She confirmed that the two most important markets for Lufthansa Cargo remain China and the USA, with particularly Southeast Asian countries such as Thailand and India gradually gaining in importance. This “China + 1” dubbed strategy is reflected in the flights to Vietnam, where Hanoi was added to Ho Chi Min City in OCT22. The carrier is thus strengthening its presence in the two flourishing Vietnamese economic regions, offering the market 250 tons of cargo capacity per week on board of its B777F fleet to and from Vietnam.
Launching A321F flights has paid off
Addressing fleet issues, she said that a significant number of older freighters would retire from service if yields continued to decline as expected. This should serve to reduce the supply of capacity and stabilize rates. The Triple Seven freighters operated by Lufthansa Cargo, particularly the seven B777-8F still on order, are very fuel efficient (-13% compared to the current B777F fleet), further reducing greenhouse gas emissions once operational.
Turning to the two leased A321F serving intra-European and north African routes (Dublin, Madrid, Tunis, Cairo, Tel Aviv, among others), she spoke of “nice results in 2022 on the sales side.” In 2023, two additional A321P2F will be added to Lufthansa Cargo’s short- und medium haul fleet, reinforcing the network offering the market charter options. “Primarily, the freighters cater to the demand of e-commerce,” she explained.
No main deck into Africa
On the intercontinental network side, no major changes are planned in 2023. “We remain flexible and react to market demand,” was her noncommittal statement. Asked whether Lufthansa Cargo will again operate a freighter to Sub-Saharan Africa as it used to prior to Covid-19 (to Johannesburg and Nairobi), the CEO remained vague. “This is not on our current agenda, but can’t be excluded for the future. Africa is covered extremely well by Brussels Airlines which serves many destinations there both with cargo and passenger services.”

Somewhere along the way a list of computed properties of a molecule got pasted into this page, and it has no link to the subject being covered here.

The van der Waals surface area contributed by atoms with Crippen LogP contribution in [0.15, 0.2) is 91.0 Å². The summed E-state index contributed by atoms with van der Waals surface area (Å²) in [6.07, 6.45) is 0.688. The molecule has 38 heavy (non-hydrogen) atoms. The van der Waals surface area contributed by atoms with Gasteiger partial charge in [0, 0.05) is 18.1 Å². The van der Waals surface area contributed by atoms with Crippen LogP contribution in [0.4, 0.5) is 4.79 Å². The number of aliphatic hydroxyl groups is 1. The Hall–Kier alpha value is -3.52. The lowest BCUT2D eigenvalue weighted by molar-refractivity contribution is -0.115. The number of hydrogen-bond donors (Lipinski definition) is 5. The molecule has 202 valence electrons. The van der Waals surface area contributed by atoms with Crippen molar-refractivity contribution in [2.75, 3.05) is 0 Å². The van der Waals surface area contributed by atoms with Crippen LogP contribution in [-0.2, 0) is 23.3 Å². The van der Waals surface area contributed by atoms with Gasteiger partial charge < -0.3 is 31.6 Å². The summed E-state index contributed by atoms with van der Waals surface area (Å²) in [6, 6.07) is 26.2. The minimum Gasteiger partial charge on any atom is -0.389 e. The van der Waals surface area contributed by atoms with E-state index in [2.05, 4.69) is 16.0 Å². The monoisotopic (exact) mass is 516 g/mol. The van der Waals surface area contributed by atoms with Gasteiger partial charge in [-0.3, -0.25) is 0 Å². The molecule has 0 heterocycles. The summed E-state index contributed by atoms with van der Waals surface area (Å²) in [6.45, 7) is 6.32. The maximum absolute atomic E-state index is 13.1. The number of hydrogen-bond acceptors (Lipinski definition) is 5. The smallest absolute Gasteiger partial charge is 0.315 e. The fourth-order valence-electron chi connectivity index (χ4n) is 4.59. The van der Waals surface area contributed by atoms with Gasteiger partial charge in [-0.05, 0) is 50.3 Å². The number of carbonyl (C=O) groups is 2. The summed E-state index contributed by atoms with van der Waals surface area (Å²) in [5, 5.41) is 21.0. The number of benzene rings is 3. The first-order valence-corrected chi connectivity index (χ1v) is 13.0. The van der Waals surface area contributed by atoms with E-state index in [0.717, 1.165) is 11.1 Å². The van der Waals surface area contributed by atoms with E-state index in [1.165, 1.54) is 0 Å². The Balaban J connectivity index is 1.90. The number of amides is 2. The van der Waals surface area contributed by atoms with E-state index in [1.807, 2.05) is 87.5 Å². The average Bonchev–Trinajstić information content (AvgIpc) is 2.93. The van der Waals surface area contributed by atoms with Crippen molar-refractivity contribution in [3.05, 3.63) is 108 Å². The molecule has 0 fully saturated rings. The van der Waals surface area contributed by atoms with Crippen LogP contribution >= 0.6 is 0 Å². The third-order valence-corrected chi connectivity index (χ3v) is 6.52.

Touching decarbonization targets, she pointed to her company’s ambitious SAF program, in which DB Schenker, K+N, Dachser, and DHL, as well as several other European companies are participating. She lauded the fact that, for the first time, two leading Japanese forwarding agents have joined the SAF bandwagon: Kintetsu World Express (KWE) and Yusen Logistics, a subsidiary of Nippon Yusen Kabushiki Kaisha.
Moving into a circular economy
Sustainability, she stressed, remains high on the airline's agenda. “There are many small improvements that we have achieved, such as the application of Shark Skin to the freighter fleet, which is under way, lowering fuel burn and thus greenhouse gas emissions.” Another example is the use of thinner foils to wrap pallets or loose freight shipments. “We are moving into a circular economy in this field since the foils contain a portion of recycled plastic and Lufthansa Cargo takes all foils back after use.”
Final question from CargoForwarder Global: “When will annual financial statements be presented on site again, as they always were pre-Covid?” Answer from Communications Director, Jacqueline Casini: “We plan to do that, and we will!”